Putting Ourselves “Out There”

I’ve been reflecting on the fact that several commenters now have opened themselves to the public gaze in a very courageous way: you’ve posted your first attempts, or your first attempts in many years, at writing a poem, here for us to see.

In the spirit of reciprocity, I wanted to post my own first poem. I wrote this 22 years ago if my calculations are correct. I still remember the rush of joy, walking through the kitchen, at having that really poetic idea burgeoning in my mind – the surprise, the glad intensity of my need to sit down RIGHT NOW and finish it. To this day, it’s the only one of my poems that I can recite perfectly at a moment’s notice.

I know this isn’t exactly the same thing as you have all done. And to be perfectly honest it’s really my second poem. My first poem, attemped when I was 6 years old, brought with its composition a similar experience, but I was so disappointed in the result that I didn’t save it. (It was something about a pear tree and as I recall the rhymes were “three” and “me.”)

Here’s my ACTUAL first poem.

The NIGHT SKY is a black curtain – distant and dark.
It echoes the frog’s song, the neighbor dog’s bark.
It has tiny peep-holes to let starlight through,
but when morning comes and the day is all new
the curtain rolls back to let sunlight through,
reveal the world sparkling in gems of dew.

So there you have it. What we feel when we write a poem doesn’t necessarily shine brightly for everyone else to see, but the act of writing the poem is one of the most important acts we will ever perform.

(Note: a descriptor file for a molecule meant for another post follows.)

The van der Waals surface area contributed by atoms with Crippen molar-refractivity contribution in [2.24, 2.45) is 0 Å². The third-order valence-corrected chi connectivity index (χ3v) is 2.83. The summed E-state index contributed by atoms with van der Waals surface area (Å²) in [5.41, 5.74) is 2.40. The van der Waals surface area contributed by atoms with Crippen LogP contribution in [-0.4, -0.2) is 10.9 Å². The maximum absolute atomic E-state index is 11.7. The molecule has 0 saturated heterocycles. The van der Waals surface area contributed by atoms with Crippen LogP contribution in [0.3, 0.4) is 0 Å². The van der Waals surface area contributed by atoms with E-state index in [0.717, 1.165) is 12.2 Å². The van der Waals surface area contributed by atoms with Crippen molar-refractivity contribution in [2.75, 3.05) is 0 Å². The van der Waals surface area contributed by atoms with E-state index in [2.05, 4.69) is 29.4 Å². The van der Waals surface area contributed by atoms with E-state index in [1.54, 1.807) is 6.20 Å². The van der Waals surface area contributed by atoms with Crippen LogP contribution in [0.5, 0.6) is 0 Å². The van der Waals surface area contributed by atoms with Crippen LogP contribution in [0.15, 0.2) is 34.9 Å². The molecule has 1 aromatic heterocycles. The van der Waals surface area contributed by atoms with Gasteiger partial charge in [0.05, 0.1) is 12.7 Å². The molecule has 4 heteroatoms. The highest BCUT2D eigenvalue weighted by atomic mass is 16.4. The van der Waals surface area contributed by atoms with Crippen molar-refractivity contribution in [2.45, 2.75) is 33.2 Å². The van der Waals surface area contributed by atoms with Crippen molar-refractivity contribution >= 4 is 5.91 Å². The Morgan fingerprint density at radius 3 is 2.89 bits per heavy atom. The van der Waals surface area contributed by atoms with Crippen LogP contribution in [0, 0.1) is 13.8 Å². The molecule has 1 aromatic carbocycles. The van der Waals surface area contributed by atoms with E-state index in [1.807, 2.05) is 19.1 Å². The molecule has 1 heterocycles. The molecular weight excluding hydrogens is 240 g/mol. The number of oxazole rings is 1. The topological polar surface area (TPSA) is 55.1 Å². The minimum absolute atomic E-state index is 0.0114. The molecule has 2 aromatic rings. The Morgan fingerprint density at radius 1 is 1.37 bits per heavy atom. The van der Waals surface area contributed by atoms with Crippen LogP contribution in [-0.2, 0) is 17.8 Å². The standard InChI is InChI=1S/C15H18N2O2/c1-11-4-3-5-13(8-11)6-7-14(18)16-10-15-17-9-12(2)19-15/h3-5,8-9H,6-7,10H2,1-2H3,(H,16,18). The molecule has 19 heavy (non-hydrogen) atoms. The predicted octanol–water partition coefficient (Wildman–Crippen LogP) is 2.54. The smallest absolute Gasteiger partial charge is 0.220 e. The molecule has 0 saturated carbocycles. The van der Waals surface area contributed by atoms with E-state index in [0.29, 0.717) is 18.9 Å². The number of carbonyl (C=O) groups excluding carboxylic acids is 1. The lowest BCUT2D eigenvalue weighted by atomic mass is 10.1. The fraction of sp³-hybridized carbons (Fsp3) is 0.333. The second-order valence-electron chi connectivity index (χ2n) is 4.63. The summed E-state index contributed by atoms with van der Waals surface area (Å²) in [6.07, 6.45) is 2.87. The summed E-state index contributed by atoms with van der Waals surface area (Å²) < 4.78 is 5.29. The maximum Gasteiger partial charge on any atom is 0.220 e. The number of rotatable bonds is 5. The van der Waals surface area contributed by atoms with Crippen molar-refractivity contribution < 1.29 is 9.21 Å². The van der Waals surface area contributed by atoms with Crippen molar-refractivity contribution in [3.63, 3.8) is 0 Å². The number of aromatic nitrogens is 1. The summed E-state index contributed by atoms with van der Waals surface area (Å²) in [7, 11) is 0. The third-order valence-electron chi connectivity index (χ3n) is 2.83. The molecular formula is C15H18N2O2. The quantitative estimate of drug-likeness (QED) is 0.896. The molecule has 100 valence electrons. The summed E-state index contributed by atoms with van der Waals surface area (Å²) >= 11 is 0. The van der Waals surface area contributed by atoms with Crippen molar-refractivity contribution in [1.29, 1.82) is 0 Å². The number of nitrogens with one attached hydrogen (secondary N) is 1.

Thank you all, so much, for sharing yourselves in this way!

7 thoughts on “Putting Ourselves “Out There”

  1. So, at an early age you knew about spondees! (Sorry, couldn’t resist.) What I mean to say is, you knew about rhythms, but you
    were not restricted by a rigid pattern, as so many start-up poets are, and the rhymes are not forced. You understood also how other sound effects work–“frog’s song”– and how to transfer what you see into something readers (and you too) can enjoy again and again by calling up an apt word-image, e. g. “gems of dew,” I think you must be a natural.

    I couldn’t absorb any of this until much later (about the age of 28) when as an English teacher I was assigned to teach poetry to a small group of highly motivated students in an experimental, “innovative” program. Prior to that, I had followed the easy path of using song lyrics as poems, especially the songs that these young persons were familiar with and like. But the experimental group wanted more, so I taught myself the things I had slept through in my own student days. Then I taught these things to students who picked up on them right away. Soon I knew that I was in deep water, and barely treading. But it was a learning experience for all of us, and more so for me when Susan raised her hand and said pointedly, maybe a bit sarcastically, “Mr. Salsich, if you’re so smart, how come you don’t write poems? ”